Abstract 898: Left Ventricular Hypertrophy Patterns and the Incidence of Heart Failure: The Framingham Heart Study
Background Higher LV mass, wall thickness and internal dimension are associated with increased HF incidence, but it is unclear if different LV hypertrophy patterns confer varying risk.
Methods We related LV hypertrophy patterns to HF incidence in 4765 Framingham Study participants (mean age 50 years; 56% women). LV hypertrophy patterns were defined based on sex-specific distributions of echocardiographic LV mass (LVM) and relative wall thickness (RWT): normal (LVM and RWT<80th percentile), concentric remodeling (LVM<but RWT≥80th percentile), eccentric hypertrophy (LVM≥but RWT <80th percentile), and concentric hypertrophy (LVM and RWT≥80th percentile).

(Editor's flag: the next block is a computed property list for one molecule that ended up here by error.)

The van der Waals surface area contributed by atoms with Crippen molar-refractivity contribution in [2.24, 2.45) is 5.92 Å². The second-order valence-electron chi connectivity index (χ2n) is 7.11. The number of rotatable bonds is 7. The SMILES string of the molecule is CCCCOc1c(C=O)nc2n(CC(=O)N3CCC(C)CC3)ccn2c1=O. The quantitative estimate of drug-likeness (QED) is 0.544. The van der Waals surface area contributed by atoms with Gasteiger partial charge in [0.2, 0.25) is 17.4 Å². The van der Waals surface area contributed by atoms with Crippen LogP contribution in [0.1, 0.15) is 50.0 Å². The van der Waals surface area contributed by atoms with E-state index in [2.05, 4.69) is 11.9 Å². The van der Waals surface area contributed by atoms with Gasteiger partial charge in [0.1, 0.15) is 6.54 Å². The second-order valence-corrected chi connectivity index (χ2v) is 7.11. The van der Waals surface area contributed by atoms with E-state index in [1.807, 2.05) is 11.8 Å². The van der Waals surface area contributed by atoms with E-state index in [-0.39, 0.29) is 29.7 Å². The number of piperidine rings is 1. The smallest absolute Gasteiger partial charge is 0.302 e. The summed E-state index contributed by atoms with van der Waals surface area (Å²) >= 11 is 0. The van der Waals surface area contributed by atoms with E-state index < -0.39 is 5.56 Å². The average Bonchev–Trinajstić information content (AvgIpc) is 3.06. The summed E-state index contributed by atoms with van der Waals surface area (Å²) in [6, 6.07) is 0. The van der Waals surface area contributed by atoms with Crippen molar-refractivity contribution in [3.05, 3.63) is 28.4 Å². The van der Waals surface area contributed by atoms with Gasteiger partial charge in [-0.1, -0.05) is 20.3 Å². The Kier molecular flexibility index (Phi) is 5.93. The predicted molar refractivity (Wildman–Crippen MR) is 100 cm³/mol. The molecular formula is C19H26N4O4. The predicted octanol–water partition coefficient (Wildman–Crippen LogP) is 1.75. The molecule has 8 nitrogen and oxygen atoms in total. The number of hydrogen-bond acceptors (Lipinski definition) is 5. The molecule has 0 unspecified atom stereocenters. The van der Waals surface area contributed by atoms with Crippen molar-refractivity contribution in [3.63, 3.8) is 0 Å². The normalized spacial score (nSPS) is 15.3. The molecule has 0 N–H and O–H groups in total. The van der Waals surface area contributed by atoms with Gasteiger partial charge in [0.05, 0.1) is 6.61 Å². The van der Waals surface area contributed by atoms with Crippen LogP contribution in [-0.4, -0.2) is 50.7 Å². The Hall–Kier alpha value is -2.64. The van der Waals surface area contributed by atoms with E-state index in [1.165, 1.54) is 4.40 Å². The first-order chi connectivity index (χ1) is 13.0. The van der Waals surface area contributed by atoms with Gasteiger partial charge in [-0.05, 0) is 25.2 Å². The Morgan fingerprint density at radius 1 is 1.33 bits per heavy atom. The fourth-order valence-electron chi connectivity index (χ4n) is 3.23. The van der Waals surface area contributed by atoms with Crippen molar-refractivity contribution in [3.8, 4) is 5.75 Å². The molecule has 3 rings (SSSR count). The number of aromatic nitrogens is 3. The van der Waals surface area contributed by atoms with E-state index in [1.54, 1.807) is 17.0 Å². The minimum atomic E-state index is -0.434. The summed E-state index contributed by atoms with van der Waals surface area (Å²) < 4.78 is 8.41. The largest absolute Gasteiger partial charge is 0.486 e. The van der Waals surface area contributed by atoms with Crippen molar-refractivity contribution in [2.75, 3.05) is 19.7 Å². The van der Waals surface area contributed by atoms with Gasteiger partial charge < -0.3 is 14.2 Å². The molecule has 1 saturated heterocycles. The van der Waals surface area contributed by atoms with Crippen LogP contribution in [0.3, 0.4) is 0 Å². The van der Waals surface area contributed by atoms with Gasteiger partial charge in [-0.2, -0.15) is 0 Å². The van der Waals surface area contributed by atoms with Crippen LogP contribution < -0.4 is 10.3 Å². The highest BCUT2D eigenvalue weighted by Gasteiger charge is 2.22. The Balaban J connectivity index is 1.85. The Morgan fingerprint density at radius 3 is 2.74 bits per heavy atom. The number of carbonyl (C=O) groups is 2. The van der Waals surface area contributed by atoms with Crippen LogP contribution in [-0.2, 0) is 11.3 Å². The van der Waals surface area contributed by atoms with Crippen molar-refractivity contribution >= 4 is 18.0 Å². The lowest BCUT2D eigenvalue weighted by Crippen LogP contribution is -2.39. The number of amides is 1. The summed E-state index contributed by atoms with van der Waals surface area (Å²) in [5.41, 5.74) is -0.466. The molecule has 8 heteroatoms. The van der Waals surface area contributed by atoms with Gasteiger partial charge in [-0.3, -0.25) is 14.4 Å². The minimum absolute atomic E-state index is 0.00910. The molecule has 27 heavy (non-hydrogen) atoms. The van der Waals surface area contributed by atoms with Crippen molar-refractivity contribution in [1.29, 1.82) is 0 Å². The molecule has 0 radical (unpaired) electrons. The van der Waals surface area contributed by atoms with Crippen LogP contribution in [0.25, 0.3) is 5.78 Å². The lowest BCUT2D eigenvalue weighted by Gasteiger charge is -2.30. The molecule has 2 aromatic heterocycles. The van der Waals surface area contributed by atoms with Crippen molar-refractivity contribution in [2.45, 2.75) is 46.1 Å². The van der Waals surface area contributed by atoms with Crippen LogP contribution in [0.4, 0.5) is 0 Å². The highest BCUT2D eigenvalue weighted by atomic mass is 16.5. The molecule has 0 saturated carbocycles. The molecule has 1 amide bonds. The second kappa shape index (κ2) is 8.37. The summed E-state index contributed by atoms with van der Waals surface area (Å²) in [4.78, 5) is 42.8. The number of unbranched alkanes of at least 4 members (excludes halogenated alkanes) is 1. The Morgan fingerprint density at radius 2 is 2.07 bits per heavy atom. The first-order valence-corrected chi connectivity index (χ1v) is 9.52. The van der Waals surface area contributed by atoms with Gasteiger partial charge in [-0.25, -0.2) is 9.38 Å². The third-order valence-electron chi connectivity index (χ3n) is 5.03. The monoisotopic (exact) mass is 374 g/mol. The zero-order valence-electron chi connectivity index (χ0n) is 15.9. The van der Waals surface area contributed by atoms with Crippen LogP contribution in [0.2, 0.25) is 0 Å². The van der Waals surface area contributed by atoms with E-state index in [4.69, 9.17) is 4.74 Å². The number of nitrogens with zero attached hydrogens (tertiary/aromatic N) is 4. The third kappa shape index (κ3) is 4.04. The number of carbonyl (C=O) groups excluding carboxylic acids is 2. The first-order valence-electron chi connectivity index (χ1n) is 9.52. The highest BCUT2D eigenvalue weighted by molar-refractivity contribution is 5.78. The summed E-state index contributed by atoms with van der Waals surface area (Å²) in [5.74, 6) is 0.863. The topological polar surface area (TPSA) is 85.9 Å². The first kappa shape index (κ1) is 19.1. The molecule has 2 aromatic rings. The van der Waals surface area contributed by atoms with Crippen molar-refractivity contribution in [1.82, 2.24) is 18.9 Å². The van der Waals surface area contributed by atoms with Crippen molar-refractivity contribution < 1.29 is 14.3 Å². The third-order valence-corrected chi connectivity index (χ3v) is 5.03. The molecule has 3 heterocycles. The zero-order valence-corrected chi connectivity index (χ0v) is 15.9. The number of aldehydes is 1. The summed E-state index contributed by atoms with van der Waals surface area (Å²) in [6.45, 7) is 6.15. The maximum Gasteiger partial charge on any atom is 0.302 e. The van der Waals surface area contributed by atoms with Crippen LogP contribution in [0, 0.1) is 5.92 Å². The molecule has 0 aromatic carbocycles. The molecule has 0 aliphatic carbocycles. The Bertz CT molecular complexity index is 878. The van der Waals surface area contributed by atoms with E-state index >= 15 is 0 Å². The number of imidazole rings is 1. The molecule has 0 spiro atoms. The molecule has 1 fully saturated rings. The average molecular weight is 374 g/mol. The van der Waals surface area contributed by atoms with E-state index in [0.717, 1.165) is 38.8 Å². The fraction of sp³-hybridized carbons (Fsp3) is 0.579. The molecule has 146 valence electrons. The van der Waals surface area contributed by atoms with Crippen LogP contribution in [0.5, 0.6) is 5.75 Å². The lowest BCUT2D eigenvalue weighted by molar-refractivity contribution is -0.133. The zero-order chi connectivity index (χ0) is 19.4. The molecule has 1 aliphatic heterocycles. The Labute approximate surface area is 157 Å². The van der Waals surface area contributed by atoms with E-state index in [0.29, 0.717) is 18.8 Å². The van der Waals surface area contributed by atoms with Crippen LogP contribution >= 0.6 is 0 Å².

Results On follow-up (mean 20 years), 396 participants (8.3%; 218 women) developed HF. The age- and sex-adjusted 20-year HF event-rate/100-persons rose from 6.54 in normal LV group to 9.08, 13.11 and 14.77 in the concentric remodeling, concentric hypertrophy and eccentric hypertrophy groups, respectively. In multivariable Cox models, LV hypertrophy pattern was associated with HF incidence relative to normal LV (p= 0.004): risk was greatest in those with eccentric hypertrophy (hazards ratio [HR] 1.72, 95% confidence interval [CI] 1.28 –2.32). Concentric hypertrophy and remodeling were not associated with HF risk (HR 1.29, 95% CI 0.95–1.74, and 1.09, 95% CI 0.81–1.47, respectively). We had limited power to exclude modest associations (HR of 1.30 or less) of the latter patterns with HF risk.
Conclusions In our large community-based sample, HF risk varied with LV hypertrophy patterns, with eccentric hypertrophy carrying the greatest HF risk relative to other patterns.